Ride quality is generally pretty fair over most road surfaces, and the Zafira absorbs most of the bumps well enough, although it can become a touch jittery over a damaged surface.
Ride and Handling
Ride quality is generally pretty fair over most road surfaces, and the Zafira absorbs most of the bumps well enough, although it can become a touch jittery over a damaged surface. This is quite a tall car, and you cannot expect it to handle of the bends with sports car agility, but for the type of vehicle it is, the handling is assured and there is not too much body lean on the bends. Most drivers will find the ride and handling very acceptable.
The steering is nicely engineered to be light enough to make hauling the car into a tight car park space an easy enough task. The disadvantage of this is that it can sometimes feel a bit lighter and less meaty than we’d like on a fast drive along a bendy road.
Ease of Use
The original Zafira was a significant trend-setter. It was not the first car to have a third row of seats that folded down into the floor, but it was the model that showed how neatly and cleverly it could be achieved. So clever interior packaging and flexibility has always been part of the Zafira’s armoury, and that continues and has been further improved in the Zafira Tourer.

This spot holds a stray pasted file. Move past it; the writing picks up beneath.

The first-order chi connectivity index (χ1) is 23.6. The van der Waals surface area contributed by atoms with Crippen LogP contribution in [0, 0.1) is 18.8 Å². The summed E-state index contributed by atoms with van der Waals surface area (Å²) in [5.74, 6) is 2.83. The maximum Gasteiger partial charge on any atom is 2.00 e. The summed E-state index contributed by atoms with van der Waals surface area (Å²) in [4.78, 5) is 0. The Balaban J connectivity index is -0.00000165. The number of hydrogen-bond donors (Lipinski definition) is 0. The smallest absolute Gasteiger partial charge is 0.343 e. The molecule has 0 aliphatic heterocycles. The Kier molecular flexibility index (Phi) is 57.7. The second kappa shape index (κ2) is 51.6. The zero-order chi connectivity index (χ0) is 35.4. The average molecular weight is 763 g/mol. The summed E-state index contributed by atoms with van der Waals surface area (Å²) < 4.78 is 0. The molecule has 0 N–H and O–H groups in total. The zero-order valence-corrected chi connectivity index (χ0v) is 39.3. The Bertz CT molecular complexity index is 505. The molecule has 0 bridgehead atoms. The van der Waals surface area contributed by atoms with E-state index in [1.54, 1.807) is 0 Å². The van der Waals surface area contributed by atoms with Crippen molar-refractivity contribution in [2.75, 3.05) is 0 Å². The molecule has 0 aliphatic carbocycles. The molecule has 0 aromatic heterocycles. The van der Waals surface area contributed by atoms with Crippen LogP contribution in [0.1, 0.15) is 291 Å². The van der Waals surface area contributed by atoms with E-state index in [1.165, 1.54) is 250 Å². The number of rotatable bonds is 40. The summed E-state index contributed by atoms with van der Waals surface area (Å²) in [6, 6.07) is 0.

All seven seats are separate, and the middle row of three is particularly versatile, capable of being slid fore and aft individually to vary legroom and access. The two outer seats in the middle row can also be made to slide inwards towards to the middle seat, which can be folded to create armrests and turn the car from a seven-seater into a slightly more luxurious six-seater.
All the seats are pretty good for comfort, but when all are occupied there is only a very small area remaining at the back for luggage, just 152 litres. Fold down the second and third rows to leave a long, flat floor space, and as a two-seater the Zafira Tourer has 1,860 litres of load space. Although stowage around the car is not too bad, and includes door pockets tailored to accommodate bottles, the quantity of stowage is not as generous as in some other seven-seat models. Vauxhall claims there are 30 separate stowage points around the car, but some are very minimal.
For anyone who dislikes the chore of parking, the optional automatic parking system does the job for you, using front and rear sensors linked to a central computer processor. The system can detect a suitable space and works out the optimum angle to shoehorn into it, then controls the car’s passage into the gap.